The head of the World Trade Organization on Thursday warned that creeping accumulation of protectionist policies across the world's 20 major economies had hit 4 percent of the group's trade.
WTO Director General Pascal Lamy said global economic woes have seen some nations turn inwards in their trade policies, while others have slowed efforts to roll back restrictions.
He said since the financial crisis of 2008, measures to track trade restrictions had found that "the balance was slightly in the wrong direction, with an amount of world trade impact of around 1 percent".
"This time unfortunately the dark spots clearly outnumber the white spots -- the overall volume of trade impacted according to our estimation is this time around 3 percent for world trade and 4 percent for G20 trade," he said as he launched an annual report on the issue at the World Economic Forum on East Asia in Bangkok.
Lamy said while the percentage may not seem large, it is "a growing proportion which now impact roughly 500 billion dollars of world trade" -- the equivalent of total African trade, or that of Brazil and India put together.
He said while he was not sounding a "big alarm bell", the accumulation of the measures -- including slowing or blocking trade, imposing export restriction and adding subsidies -- came at a time of global economic weakness.
Turbulence in the eurozone and continued uncertainty in the US economic outlook are among the major challenges for a world economy, struggling to find its feet in the aftermath of the global downturn.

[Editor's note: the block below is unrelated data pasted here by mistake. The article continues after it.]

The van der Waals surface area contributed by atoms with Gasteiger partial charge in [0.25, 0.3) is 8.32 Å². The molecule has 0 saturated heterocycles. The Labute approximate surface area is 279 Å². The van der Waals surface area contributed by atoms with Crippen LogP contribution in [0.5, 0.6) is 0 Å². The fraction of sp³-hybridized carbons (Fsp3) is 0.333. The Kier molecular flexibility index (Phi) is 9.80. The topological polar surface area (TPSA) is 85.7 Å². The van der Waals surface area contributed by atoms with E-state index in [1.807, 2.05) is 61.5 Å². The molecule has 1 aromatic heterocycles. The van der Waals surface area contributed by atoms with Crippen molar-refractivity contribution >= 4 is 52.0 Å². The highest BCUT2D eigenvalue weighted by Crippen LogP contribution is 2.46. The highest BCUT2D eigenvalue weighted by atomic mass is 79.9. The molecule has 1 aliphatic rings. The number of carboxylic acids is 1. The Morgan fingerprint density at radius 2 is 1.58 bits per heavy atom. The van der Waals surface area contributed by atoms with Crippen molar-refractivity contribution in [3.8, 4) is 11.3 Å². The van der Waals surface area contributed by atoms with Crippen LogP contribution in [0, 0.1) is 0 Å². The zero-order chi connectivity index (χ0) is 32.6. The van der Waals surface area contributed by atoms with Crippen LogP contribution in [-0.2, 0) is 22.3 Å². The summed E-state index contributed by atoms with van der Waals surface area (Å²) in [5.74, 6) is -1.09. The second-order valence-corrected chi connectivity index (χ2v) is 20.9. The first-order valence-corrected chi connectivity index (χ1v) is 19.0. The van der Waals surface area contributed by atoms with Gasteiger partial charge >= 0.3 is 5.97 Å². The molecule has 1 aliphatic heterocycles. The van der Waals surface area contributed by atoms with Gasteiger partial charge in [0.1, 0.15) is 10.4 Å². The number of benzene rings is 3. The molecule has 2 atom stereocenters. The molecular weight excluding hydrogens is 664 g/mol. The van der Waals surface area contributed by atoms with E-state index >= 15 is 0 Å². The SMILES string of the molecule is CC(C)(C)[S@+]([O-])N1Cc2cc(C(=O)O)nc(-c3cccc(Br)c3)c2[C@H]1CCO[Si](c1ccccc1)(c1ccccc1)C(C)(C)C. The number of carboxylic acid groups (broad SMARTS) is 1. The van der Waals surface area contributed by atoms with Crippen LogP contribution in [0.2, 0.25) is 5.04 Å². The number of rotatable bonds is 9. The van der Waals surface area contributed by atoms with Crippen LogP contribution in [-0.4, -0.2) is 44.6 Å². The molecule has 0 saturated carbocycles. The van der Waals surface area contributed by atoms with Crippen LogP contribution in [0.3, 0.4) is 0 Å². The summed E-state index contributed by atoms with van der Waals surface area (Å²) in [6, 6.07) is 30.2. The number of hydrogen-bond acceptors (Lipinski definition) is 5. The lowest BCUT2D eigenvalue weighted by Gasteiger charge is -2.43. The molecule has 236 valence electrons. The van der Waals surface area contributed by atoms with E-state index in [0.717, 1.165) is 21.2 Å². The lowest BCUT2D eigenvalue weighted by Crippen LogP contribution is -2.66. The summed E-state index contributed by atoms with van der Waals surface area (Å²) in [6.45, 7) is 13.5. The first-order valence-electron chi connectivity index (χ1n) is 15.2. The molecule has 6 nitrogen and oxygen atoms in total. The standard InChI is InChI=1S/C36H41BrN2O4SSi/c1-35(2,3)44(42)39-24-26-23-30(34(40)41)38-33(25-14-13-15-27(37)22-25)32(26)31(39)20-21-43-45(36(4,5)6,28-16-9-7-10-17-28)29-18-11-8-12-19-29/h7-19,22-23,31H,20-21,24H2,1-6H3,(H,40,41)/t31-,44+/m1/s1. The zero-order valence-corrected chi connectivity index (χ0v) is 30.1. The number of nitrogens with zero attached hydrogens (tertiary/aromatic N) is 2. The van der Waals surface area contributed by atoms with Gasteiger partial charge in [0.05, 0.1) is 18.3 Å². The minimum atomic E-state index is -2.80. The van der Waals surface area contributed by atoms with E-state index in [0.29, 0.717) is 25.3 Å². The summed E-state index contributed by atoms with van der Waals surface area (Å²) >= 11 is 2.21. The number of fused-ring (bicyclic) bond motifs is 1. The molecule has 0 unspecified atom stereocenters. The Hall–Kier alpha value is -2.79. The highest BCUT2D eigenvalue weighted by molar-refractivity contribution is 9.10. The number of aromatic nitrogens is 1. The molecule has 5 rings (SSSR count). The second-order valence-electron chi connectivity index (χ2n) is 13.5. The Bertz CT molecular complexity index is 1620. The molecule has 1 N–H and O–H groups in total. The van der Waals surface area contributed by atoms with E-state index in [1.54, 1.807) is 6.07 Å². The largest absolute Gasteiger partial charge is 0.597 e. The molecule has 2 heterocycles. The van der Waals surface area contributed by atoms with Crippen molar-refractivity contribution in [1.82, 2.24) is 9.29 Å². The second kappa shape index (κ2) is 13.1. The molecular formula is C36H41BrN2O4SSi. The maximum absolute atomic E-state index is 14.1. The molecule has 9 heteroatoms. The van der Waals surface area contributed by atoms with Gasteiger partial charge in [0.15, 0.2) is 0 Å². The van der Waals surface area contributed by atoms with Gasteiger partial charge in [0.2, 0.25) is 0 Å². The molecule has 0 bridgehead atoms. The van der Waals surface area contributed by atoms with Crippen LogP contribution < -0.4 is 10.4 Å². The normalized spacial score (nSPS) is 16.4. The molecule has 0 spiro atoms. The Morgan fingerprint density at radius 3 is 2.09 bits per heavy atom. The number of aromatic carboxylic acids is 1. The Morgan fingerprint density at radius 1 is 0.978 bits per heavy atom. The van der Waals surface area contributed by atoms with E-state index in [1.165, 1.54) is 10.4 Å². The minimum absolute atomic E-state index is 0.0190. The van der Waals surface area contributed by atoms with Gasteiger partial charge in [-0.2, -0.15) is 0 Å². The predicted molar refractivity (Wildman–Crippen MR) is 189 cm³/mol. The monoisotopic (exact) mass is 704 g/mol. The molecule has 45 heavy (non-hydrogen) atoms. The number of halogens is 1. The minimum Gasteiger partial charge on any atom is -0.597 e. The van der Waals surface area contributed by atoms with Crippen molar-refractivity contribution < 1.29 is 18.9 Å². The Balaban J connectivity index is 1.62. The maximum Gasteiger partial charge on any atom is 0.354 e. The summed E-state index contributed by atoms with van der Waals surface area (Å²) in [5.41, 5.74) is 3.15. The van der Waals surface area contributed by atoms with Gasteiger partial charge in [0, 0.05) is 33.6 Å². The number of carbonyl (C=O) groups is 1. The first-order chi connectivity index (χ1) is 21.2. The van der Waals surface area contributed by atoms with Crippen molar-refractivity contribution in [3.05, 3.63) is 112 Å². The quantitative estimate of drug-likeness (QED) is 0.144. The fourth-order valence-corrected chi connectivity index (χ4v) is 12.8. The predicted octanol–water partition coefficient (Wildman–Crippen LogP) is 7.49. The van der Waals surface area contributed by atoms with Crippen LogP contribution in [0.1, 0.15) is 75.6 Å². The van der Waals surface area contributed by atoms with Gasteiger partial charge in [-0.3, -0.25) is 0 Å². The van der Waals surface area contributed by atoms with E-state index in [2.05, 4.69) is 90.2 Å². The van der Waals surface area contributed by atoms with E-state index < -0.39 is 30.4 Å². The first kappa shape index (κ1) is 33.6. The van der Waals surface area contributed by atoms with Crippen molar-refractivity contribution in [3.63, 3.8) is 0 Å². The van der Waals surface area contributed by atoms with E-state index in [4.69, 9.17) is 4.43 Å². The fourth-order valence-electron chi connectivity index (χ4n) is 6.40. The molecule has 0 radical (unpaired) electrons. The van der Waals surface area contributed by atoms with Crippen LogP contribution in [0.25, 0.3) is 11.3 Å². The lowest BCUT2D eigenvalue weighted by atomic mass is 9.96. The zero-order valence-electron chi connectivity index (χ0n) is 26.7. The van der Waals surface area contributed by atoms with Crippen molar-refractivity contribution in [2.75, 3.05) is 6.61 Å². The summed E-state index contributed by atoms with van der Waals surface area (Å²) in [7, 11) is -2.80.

Lamy said there needed to be "action at the time of fragility of the world economy, and we all know that we are back to a volatile situation, the last thing we need is to weaken the patient".
He urged G20 economies to stick to trade commitments, including rolling back restrictions.
Earlier in the day, he issued a similar warning against growing Asian protectionism and said the region would not escape the impact of economic woes across the globe.
Asia is increasingly "interconnected with the rest of the planet and I don't think this relative immunity will be forever," he said, adding the "biggest risk" was protectionism, because of Asia's position as a major exporter to the rest of the world.
"It remains a serious risk, a growing risk," he said, adding that protectionist pressure had increased over the last six months.
Economic shocks like the eurozone debt crisis are behind an expected slowdown in growth to 3.7 percent, from 5.0 percent in 2011, the trade body said.
Source: AFP Global Edition